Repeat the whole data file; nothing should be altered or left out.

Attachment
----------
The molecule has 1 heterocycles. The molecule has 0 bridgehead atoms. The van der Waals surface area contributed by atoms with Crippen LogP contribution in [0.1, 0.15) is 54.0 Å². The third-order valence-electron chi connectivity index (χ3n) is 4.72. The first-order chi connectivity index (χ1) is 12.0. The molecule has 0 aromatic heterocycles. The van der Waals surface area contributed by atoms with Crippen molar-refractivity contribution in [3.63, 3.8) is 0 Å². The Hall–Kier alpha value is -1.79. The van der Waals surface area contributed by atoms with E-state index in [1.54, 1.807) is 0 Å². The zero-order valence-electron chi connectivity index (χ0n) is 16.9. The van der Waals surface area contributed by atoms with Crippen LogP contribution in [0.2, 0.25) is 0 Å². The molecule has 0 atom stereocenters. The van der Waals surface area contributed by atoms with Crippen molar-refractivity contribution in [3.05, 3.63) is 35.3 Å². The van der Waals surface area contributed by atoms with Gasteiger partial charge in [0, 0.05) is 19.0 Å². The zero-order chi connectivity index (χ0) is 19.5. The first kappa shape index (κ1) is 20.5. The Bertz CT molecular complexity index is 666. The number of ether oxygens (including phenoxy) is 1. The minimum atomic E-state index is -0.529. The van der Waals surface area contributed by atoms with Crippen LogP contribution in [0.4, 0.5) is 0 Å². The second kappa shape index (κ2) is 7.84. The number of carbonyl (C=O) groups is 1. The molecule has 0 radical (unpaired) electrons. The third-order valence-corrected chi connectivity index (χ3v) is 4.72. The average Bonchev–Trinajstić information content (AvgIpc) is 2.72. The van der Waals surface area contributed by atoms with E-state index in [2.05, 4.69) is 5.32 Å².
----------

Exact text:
The molecule has 1 heterocycles. The molecule has 0 bridgehead atoms. The van der Waals surface area contributed by atoms with Crippen LogP contribution in [0.1, 0.15) is 54.0 Å². The third-order valence-electron chi connectivity index (χ3n) is 4.72. The first-order chi connectivity index (χ1) is 12.0. The molecule has 0 aromatic heterocycles. The van der Waals surface area contributed by atoms with Crippen molar-refractivity contribution in [3.63, 3.8) is 0 Å². The Hall–Kier alpha value is -1.79. The van der Waals surface area contributed by atoms with E-state index in [1.54, 1.807) is 0 Å². The zero-order valence-electron chi connectivity index (χ0n) is 16.9. The van der Waals surface area contributed by atoms with Crippen LogP contribution in [0.2, 0.25) is 0 Å². The molecule has 0 atom stereocenters. The van der Waals surface area contributed by atoms with Crippen molar-refractivity contribution in [3.05, 3.63) is 35.3 Å². The van der Waals surface area contributed by atoms with Gasteiger partial charge in [0, 0.05) is 19.0 Å². The zero-order chi connectivity index (χ0) is 19.5. The first kappa shape index (κ1) is 20.5. The Bertz CT molecular complexity index is 666. The number of ether oxygens (including phenoxy) is 1. The minimum atomic E-state index is -0.529. The van der Waals surface area contributed by atoms with Crippen LogP contribution in [0.4, 0.5) is 0 Å². The second kappa shape index (κ2) is 7.84. The number of carbonyl (C=O) groups is 1. The molecule has 0 radical (unpaired) electrons. The third-order valence-corrected chi connectivity index (χ3v) is 4.72. The average Bonchev–Trinajstić information content (AvgIpc) is 2.72. The van der Waals surface area contributed by atoms with E-state index in [2.05, 4.69) is 5.32 Å².